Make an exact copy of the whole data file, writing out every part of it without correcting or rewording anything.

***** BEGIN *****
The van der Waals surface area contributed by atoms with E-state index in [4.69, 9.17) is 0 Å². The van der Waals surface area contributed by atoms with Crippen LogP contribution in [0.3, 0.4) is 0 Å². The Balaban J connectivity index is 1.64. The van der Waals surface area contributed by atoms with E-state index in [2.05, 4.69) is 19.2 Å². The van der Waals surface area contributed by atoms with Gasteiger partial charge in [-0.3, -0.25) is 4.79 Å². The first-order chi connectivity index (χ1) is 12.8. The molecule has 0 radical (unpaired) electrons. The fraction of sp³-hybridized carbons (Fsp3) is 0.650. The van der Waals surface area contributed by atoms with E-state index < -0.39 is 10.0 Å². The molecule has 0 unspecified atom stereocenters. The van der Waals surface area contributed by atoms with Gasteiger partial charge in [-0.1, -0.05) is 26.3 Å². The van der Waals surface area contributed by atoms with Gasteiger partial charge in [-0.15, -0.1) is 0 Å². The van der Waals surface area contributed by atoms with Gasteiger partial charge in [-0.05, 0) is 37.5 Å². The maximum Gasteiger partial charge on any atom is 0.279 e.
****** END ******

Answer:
The van der Waals surface area contributed by atoms with E-state index in [4.69, 9.17) is 0 Å². The van der Waals surface area contributed by atoms with Crippen LogP contribution in [0.3, 0.4) is 0 Å². The Balaban J connectivity index is 1.64. The van der Waals surface area contributed by atoms with E-state index in [2.05, 4.69) is 19.2 Å². The van der Waals surface area contributed by atoms with Gasteiger partial charge in [-0.3, -0.25) is 4.79 Å². The first-order chi connectivity index (χ1) is 12.8. The molecule has 0 radical (unpaired) electrons. The fraction of sp³-hybridized carbons (Fsp3) is 0.650. The van der Waals surface area contributed by atoms with E-state index < -0.39 is 10.0 Å². The molecule has 0 unspecified atom stereocenters. The van der Waals surface area contributed by atoms with Gasteiger partial charge in [-0.1, -0.05) is 26.3 Å². The van der Waals surface area contributed by atoms with Gasteiger partial charge in [-0.15, -0.1) is 0 Å². The van der Waals surface area contributed by atoms with Gasteiger partial charge in [-0.05, 0) is 37.5 Å². The maximum Gasteiger partial charge on any atom is 0.279 e.